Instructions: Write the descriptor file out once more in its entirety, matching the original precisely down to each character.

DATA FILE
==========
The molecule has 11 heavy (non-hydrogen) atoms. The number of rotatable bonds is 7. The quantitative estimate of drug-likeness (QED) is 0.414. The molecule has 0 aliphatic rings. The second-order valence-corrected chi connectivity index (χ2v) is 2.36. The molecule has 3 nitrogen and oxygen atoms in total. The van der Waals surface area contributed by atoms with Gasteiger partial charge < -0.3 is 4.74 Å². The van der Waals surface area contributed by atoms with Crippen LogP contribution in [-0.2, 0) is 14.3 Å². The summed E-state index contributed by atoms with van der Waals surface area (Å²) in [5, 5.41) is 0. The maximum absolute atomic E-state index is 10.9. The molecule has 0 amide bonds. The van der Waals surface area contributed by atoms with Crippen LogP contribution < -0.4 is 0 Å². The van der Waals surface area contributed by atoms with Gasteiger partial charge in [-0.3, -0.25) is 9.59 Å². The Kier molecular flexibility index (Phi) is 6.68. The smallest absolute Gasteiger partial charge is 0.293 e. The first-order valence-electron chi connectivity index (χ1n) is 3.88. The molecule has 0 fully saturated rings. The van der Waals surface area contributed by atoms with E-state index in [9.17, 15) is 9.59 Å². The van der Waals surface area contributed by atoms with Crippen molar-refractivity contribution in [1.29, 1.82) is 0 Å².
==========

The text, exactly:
The molecule has 11 heavy (non-hydrogen) atoms. The number of rotatable bonds is 7. The quantitative estimate of drug-likeness (QED) is 0.414. The molecule has 0 aliphatic rings. The second-order valence-corrected chi connectivity index (χ2v) is 2.36. The molecule has 3 nitrogen and oxygen atoms in total. The van der Waals surface area contributed by atoms with Gasteiger partial charge < -0.3 is 4.74 Å². The van der Waals surface area contributed by atoms with Crippen LogP contribution in [-0.2, 0) is 14.3 Å². The summed E-state index contributed by atoms with van der Waals surface area (Å²) in [5, 5.41) is 0. The maximum absolute atomic E-state index is 10.9. The molecule has 0 amide bonds. The van der Waals surface area contributed by atoms with Crippen LogP contribution < -0.4 is 0 Å². The van der Waals surface area contributed by atoms with Gasteiger partial charge in [-0.3, -0.25) is 9.59 Å². The Kier molecular flexibility index (Phi) is 6.68. The smallest absolute Gasteiger partial charge is 0.293 e. The first-order valence-electron chi connectivity index (χ1n) is 3.88. The molecule has 0 fully saturated rings. The van der Waals surface area contributed by atoms with E-state index in [9.17, 15) is 9.59 Å². The van der Waals surface area contributed by atoms with Crippen molar-refractivity contribution in [1.29, 1.82) is 0 Å².